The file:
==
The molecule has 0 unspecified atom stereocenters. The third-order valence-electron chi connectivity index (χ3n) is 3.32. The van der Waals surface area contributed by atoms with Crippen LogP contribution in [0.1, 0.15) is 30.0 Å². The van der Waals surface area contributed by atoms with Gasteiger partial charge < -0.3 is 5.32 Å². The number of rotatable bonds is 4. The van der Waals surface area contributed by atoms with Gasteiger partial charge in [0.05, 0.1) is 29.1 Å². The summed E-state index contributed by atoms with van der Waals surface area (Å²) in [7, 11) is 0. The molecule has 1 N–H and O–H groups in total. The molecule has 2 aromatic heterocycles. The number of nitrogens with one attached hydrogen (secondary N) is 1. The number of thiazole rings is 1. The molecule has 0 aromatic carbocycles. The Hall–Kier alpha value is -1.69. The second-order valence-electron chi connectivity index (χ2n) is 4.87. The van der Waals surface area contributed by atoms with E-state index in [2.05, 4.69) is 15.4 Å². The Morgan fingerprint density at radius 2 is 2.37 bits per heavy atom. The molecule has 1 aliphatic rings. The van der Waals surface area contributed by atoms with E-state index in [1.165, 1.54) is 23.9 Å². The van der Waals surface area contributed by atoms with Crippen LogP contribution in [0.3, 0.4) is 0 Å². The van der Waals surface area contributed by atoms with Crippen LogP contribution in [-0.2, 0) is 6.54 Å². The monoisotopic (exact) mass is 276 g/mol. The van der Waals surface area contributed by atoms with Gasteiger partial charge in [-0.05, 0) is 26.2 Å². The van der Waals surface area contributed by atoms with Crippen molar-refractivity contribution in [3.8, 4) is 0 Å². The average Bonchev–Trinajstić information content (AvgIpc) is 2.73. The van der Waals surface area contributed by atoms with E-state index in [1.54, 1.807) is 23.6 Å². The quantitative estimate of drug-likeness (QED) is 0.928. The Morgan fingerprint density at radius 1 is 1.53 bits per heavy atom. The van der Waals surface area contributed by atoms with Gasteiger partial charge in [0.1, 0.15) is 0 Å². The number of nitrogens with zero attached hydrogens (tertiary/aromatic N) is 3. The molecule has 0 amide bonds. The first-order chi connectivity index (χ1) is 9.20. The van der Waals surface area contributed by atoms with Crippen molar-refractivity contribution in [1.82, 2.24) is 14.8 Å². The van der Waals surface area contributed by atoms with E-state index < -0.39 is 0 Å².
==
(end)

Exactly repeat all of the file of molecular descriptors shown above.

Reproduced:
The molecule has 0 unspecified atom stereocenters. The third-order valence-electron chi connectivity index (χ3n) is 3.32. The van der Waals surface area contributed by atoms with Crippen LogP contribution in [0.1, 0.15) is 30.0 Å². The van der Waals surface area contributed by atoms with Gasteiger partial charge < -0.3 is 5.32 Å². The number of rotatable bonds is 4. The van der Waals surface area contributed by atoms with Gasteiger partial charge in [0.05, 0.1) is 29.1 Å². The summed E-state index contributed by atoms with van der Waals surface area (Å²) in [7, 11) is 0. The molecule has 1 N–H and O–H groups in total. The molecule has 2 aromatic heterocycles. The number of nitrogens with one attached hydrogen (secondary N) is 1. The number of thiazole rings is 1. The molecule has 0 aromatic carbocycles. The Hall–Kier alpha value is -1.69. The second-order valence-electron chi connectivity index (χ2n) is 4.87. The van der Waals surface area contributed by atoms with E-state index in [2.05, 4.69) is 15.4 Å². The Morgan fingerprint density at radius 2 is 2.37 bits per heavy atom. The molecule has 1 aliphatic rings. The van der Waals surface area contributed by atoms with E-state index in [1.165, 1.54) is 23.9 Å². The van der Waals surface area contributed by atoms with Crippen LogP contribution in [0.3, 0.4) is 0 Å². The van der Waals surface area contributed by atoms with Crippen LogP contribution in [-0.2, 0) is 6.54 Å². The monoisotopic (exact) mass is 276 g/mol. The van der Waals surface area contributed by atoms with Gasteiger partial charge in [-0.05, 0) is 26.2 Å². The van der Waals surface area contributed by atoms with Crippen molar-refractivity contribution in [3.8, 4) is 0 Å². The average Bonchev–Trinajstić information content (AvgIpc) is 2.73. The van der Waals surface area contributed by atoms with E-state index in [1.54, 1.807) is 23.6 Å². The quantitative estimate of drug-likeness (QED) is 0.928. The Morgan fingerprint density at radius 1 is 1.53 bits per heavy atom. The van der Waals surface area contributed by atoms with Gasteiger partial charge in [0.1, 0.15) is 0 Å². The number of nitrogens with zero attached hydrogens (tertiary/aromatic N) is 3. The molecule has 0 amide bonds. The first-order chi connectivity index (χ1) is 9.20. The van der Waals surface area contributed by atoms with Crippen molar-refractivity contribution in [1.82, 2.24) is 14.8 Å². The van der Waals surface area contributed by atoms with E-state index < -0.39 is 0 Å².